Eagle Scout kicked out for speaking up against discrimination.

Seems you can’t even disagree with the Boy Scouts of America these days without getting into trouble. In October of 2002 I wrote about Darrel Lambert who was an Eagle Scout that got kicked out of the BSA for being an atheist. Today, I’m writing about an Eagle Scout by the name of Andrew Cote of Illinois who has been kicked out of his troop for criticizing the BSA’s policies with regards to gays and atheists. Apparently back on February 22nd an Eagle Scout Court of Honor was held for Andrew at Bethel Bible Church where he was presented with his Eagle Scout badge. As his acceptance speech Andrew decided to announce that he would be following the example set by his brother when he was awarded an Eagle Scout badge.

“The BSA doesn’t allow non-theist or homosexual people to experience the same memories I have. So as I receive my Eagle Scout badge now, tomorrow I will be sending it to ‘Scouting for All’ Headquarters, where it will hang on a wall next to my brother’s badge, and the badge of hundreds of other Eagle Scouts who believe in the same thing my brother and I believe in. That a Scout should be trustworthy, loyal, helpful, friendly, courteous, kind, obedient, cheerful, thrifty, brave, clean and reverent.”

Not two days later Andrew received a letter from Rev. Dean McFadden and Bethel Bible Church’s representative, James Moore that read:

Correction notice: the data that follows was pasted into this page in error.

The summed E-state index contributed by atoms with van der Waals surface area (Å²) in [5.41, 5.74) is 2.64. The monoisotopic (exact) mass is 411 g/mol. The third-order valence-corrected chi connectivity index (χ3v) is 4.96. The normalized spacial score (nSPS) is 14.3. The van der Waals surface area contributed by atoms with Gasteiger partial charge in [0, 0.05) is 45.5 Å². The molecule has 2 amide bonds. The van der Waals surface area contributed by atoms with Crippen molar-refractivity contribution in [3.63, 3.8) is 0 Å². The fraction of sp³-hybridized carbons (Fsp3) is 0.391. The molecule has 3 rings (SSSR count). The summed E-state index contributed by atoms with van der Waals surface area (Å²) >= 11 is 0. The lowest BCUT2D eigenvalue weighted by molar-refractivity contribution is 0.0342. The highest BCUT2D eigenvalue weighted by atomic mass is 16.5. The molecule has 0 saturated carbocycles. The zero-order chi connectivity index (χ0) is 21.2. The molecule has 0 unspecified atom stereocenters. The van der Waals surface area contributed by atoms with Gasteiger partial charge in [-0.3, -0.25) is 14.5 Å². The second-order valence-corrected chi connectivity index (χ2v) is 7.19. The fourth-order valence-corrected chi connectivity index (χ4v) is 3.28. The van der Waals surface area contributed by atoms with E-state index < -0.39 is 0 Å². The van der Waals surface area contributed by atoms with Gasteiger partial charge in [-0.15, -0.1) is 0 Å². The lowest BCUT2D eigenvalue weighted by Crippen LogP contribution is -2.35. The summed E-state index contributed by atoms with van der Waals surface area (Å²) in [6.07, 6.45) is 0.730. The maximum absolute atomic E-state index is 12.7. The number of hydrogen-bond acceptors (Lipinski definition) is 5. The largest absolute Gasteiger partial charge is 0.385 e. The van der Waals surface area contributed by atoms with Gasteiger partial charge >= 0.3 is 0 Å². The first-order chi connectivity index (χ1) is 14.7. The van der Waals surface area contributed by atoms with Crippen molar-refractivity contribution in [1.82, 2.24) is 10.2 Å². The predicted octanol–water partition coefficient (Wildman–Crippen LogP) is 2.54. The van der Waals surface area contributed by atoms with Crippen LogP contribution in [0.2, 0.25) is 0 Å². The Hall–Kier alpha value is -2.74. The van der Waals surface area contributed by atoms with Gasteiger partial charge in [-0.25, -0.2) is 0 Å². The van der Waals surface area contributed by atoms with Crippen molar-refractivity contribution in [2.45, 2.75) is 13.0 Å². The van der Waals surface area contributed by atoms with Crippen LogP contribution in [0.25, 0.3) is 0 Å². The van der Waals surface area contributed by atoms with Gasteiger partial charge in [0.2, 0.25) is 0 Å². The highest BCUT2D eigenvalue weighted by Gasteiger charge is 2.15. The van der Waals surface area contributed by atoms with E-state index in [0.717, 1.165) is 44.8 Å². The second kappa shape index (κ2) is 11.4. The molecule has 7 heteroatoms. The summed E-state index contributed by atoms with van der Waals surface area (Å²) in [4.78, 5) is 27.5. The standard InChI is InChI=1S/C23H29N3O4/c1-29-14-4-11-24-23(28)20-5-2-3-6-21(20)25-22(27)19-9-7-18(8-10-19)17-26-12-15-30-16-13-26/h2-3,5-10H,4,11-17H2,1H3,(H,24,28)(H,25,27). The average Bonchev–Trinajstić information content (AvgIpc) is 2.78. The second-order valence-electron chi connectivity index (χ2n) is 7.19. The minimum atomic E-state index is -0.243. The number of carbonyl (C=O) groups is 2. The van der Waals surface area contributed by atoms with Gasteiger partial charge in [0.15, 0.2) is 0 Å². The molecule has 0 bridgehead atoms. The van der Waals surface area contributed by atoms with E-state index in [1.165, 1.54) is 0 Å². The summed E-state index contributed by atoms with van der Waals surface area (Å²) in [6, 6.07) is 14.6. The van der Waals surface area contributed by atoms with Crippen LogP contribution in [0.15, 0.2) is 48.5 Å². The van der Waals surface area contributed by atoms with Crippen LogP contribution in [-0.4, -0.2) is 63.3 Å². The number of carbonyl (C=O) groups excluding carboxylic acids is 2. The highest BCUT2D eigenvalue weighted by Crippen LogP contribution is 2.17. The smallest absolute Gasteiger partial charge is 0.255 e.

“Bethel Bible Church as sponsor of Boy Scout Troop 352 has taken action to dismiss you as a member of Boy Scouts of America Troop 352. You have taken a position which is not consistent with the policies of Bethel Bible Church.”

Some of you are probably thinking what the hell does the church have to say about this? It’s not commonly known, but the chartering organization that establishes a troop pretty much owns it and can remove members of that troop if they so wish. Troop 352 is chartered by Bethel Bible Church.

The article where I read about this is written by a woman named Terry Bibo who also happens to have served on Andrew’s Eagle Board of Review so she had an interest into finding out what happened. So she got in contact with the Troop’s Scoutmaster, Paul McKim, who said he was acting under the advice of W.D. Boyce Scout Executive Fred Wallace who had supposedly been told by folks in the national BSA office that Andrew should be dismissed. The only problem is, Wallace says that’s not true.

“No, it didn’t come from national. It didn’t come from the council,” Wallace says. “It was a decision of the church.”

McKim says that the group is “mis-aligned from the beliefs of the church and the BSA,” which is why Wallace directed the church to send Andrew Cote a letter of dismissal.

Again, Wallace disagrees. He says he did not know much about the group until this incident, and there is no directive from the national or council office to dismiss members of Scouting For All.

“That’s not true whatsoever,” he says.

Well, sometimes people hear what they want to hear. Checking with the Rev. McFadden, he says Wallace explained the church’s options.